The BLM prefers a “hybrid” alternative that would preserve about 65% of the project site’s vegetation, while denuding, or “blading,” the rest. The alternative also calls for moving the tortoises off the land, and then returning the tortoises after the solar panels have been installed.

“If there’s not an alternative to avoid the site, choosing this instead of blading it—when we know we lose everything on the site—seems like a viable possibility, at least to explore,” Averill-Murray said.

BLM spokesman Derrick Henry said a final decision on an alternative hasn’t been made.

Arevia worked with BLM in developing the hybrid alternative, modeling it after a smaller solar project near Pahrump, Nev., according to Arevia Power managing partner Mark Boyadjian.

That project “has demonstrated the prospect of positive co-existence of photovoltaic solar power projects and desert tortoises,” he said.

Constrained by Development

But some environmental groups say the Gemini site should be relocated entirely.

The Obama administration tried to direct solar power developments into areas where they would have relatively low environmental impact by designating solar energy zones throughout the Southwest. The Gemini site sits outside those solar energy zones because it was originally proposed in 2008, before the zones were created.

“The area they’re putting this in is seeing a lot of build-out of solar projects,” said Kevin Emmerich, co-founder of Basin and Range Watch, a local conservation group. The area “also has major highway and transmission infrastructure,” he said. “All of these work together to block migration.”

The site was chosen because it is close to electric power customers in Las Vegas and to two major electric power substations that serve the region’s grid, Boyadjian, from Arevia Power, said.

Placing a site close to the city reduces power losses along electric power lines and “lowers the cost to Nevada ratepayers and minimizes disturbance to the surrounding area, making the site an ideal area for utility-scale solar,” he said. “Any effect on desert tortoise habitat would be minimal.”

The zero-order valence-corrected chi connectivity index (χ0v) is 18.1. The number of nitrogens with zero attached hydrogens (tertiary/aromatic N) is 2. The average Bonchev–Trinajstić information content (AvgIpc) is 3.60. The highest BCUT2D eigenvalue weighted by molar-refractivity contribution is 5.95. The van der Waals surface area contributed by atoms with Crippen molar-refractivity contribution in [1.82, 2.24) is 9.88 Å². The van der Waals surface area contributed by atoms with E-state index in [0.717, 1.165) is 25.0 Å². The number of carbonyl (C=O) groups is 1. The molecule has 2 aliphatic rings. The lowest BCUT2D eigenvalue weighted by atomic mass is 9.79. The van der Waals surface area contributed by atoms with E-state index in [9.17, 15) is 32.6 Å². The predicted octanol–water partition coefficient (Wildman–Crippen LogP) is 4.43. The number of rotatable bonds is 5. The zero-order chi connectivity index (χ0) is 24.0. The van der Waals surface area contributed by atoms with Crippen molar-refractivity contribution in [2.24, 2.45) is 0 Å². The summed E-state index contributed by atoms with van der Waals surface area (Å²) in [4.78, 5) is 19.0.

Groups Don’t Oppose Solar

Some groups advocating for the tortoise say they’re not opposed to solar development in the region, but say it should be put in places that have been previously developed and disturbed. That’s in part because biological soil crust, which helps sustain life in the desert, can take decades—or even centuries—to grow back.

“We support these ambitious climate and energy goals that are set in Nevada,” Nature Conservancy Nevada Chapter spokeswoman Jaina Moan said. “We also recognize that all this energy development is going to have environmental impacts.”

Some sites are better than others for solar development, and the Gemini site could harm the tortoise if the developer isn’t required to take mitigation measures, she said.

But Michael Tuma, chairperson of the advocacy group Desert Tortoise Council, said mitigation measures won’t help.

“Once you break ground in the desert, it’s broken forever,” he said, adding that allowing the pristine desert tortoise habitat to be developed will accelerate the species’ decline.

“If you put a project right in the middle of where the tortoise is moving, you’re restricting gene flow,” Tuma said. “The species is on the brink of extinction.”

To contact the reporter on this story: Bobby Magill at bmagill@bloombergenvironment.com

To contact the editors responsible for this story: Gregory Henderson at ghenderson@bloombergenvironment.com; Anna Yukhananov at ayukhananov@bloombergenvironment.com